Summer vacation was about to start and my pocket-sized brain was managing a massive brainstorming session for the holidays. Hitting the ground for an early morning cricket game was a good option while sleeping till 9, was not a bad thought either. My thoughts were in oscillation until a tap on the head broke the momentum; it was my elder brother. Meanwhile, Dad enters and announces that we will be visiting our native place this holiday. Well, to make it more generic and let you feel the moment, his exact words were “Dadi ke ghar jana hai iss chutti”. Hearing that I was so delighted, my heart floated away in the river of ecstasy.
Stories are like a box in which we keep segments of memory holding our best/worst moments. Sometimes fiction, sometimes reality and a few times of ‘fictality’.
In this world filled with false pride, we often see people going for the price instead of the value of things. People like expensive things without even thinking about it logically. For example, everyone likes gold and diamonds because it is not available in abundance, hence expensive and not because of its absolute desire. Leave the rocks and metals aside, people have even started developing a taste for fancy delicacies. Among friends, some have started to restrain themselves from ordering Bhajiya or Samosa whereas they are certain to order a Pizza or Burger.
At the mere age of 4, a kid barely has knowledge of anything. Rather, has his own interpretation of the world, pushing against imaginative and physical limitations and constantly re-creating the world as they see it. Well, I was also one among those who had his own stories to recite.
My childhood was like a mini-tour even though my father never served in the army. He was a teacher in a private school of Dimapur, a place in Nagaland. I’m sure many of you must be having some strange perception about this place. At least, my friends from the later part of my life had. One question which was most commonly asked (among various others) with an at most stupid curiosity, “Do they eat dogs?” Like the all the previous instances, I’m not going to answer it here either.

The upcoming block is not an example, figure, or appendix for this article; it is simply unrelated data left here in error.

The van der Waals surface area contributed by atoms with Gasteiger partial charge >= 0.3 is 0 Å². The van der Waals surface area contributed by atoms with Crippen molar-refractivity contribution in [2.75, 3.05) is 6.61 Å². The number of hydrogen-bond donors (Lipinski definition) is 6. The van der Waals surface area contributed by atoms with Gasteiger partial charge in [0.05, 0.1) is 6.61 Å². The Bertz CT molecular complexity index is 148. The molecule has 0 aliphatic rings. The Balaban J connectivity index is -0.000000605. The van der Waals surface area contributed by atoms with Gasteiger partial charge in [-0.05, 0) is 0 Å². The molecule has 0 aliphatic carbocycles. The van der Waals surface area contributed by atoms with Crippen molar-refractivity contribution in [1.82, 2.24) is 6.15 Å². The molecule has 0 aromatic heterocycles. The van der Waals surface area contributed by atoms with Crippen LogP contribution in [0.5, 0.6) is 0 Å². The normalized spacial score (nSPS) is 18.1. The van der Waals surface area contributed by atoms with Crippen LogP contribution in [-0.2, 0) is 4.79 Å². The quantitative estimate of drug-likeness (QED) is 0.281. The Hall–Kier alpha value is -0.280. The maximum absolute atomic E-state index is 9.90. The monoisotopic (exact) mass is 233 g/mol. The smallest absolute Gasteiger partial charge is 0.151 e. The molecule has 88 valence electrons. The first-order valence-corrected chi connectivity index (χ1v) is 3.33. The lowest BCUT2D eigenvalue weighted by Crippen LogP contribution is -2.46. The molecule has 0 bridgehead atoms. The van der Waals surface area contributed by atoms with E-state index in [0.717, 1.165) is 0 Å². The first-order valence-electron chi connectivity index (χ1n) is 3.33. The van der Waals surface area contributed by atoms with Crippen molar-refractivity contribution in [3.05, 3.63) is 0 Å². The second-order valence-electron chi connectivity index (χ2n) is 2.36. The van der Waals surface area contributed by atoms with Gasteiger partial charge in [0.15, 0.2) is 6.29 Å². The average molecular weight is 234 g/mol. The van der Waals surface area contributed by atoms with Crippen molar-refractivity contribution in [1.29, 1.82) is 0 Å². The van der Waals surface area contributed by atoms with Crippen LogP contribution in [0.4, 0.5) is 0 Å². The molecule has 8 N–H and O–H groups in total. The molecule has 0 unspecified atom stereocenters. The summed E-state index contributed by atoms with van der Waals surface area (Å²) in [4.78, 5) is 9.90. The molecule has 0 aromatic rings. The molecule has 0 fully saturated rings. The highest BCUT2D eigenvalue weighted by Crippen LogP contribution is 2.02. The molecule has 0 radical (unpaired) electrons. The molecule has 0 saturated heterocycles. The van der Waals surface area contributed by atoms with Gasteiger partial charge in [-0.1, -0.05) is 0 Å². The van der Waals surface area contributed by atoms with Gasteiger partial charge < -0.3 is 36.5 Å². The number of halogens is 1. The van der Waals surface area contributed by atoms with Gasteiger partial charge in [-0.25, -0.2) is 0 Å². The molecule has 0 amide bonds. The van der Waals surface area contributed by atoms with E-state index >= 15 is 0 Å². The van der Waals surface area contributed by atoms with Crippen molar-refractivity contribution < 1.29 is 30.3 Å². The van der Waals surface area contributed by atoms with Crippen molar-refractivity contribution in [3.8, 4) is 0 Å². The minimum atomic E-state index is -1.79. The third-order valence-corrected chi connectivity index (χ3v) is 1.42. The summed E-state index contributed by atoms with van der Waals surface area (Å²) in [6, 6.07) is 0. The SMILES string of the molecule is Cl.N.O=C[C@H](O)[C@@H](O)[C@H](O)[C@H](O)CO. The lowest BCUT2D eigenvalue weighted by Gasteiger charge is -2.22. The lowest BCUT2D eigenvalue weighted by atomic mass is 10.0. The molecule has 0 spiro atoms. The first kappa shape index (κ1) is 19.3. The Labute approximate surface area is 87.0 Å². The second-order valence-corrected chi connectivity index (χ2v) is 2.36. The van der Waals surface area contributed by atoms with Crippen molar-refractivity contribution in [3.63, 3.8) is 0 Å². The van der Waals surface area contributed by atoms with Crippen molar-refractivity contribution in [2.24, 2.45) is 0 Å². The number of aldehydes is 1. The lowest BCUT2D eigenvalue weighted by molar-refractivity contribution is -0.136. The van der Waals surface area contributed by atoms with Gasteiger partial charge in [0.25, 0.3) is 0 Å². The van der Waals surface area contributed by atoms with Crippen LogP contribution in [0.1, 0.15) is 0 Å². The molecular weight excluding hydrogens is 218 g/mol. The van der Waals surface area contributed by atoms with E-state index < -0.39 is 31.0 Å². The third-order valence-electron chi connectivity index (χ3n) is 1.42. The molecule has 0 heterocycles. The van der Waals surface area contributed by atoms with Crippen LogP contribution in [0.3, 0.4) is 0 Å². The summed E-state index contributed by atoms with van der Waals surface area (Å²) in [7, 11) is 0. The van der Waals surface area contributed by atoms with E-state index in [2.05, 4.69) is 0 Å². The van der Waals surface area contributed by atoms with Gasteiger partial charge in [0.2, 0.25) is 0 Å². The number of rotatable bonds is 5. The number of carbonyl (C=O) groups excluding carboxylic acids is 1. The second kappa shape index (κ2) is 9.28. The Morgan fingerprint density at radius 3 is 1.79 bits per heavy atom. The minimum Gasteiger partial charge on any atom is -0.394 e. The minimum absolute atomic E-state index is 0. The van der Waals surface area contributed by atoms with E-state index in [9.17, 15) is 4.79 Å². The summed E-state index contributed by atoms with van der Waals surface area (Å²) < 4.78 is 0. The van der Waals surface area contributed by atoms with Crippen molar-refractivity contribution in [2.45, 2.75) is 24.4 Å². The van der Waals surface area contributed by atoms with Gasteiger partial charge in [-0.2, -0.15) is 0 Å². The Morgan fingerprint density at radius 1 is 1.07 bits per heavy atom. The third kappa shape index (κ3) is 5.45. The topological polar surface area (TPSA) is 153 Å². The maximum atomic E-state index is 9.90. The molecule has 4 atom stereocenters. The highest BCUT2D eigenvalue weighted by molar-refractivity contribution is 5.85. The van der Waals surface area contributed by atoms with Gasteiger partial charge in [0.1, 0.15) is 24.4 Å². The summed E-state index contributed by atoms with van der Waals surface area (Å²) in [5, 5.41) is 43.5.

And the day came to an end. The special day every child use to wait for eagerly. The day dedicated to every child of this universe, “Children’s day”. But then this little girl did not look happy. She was disturbed. It reflected in every single texture of her face.
“Okay students, now everyone tell me what do you want to be when you grow up”, the teacher asked.
“A thief”, a soft sound echoed the class after the whole class was done illustrating the vivid imagination for their future.
“Ma, I’m coming home next week”, exclaimed Rohit
“Really!!” his mother rejoiced
“Yes Ma, my leave just got approved”
“That’s amazing beta, it’s been too long since I have seen you”, his mother sobs
“Have to go Ma, my platoon is leaving for drill”
The third year was on the verge and as per the college curriculum, every student had to undergo one month training. Rohit had a strong political background and that made it easy for him to get a jack anywhere he wanted while I belonged to an upper-middle-class family which meant inconclusive struggle. I managed to get a positive response from a company in my hometown.
Depression is not often believed to be a serious problem and people don’t take it seriously. Well, regardless of your belief nearly 4.4% of the world’s population is suffering from it which hints at a serious problem and I was one among them.
It was half past four in the evening and the hours-long drizzle had almost stopped. A 7-year-old boy, Somesh (Somu) was coming back from bus stop to home with his mother, Suneeta. In the usual school attire, a T-shirt and half pant, walking on the road and striking pebbles coming in his path. Every time he did that, mother scolded him with words like this: “Somu, Agar is baar bhi juta fat gaya na to Papa naya nhi leke denge!!” (“If the shoes get torn again, your father is not going to buy a new one”). Somu replied (in low tone) with a cute smile, “this time it won’t happen”, and again kicked some more stones.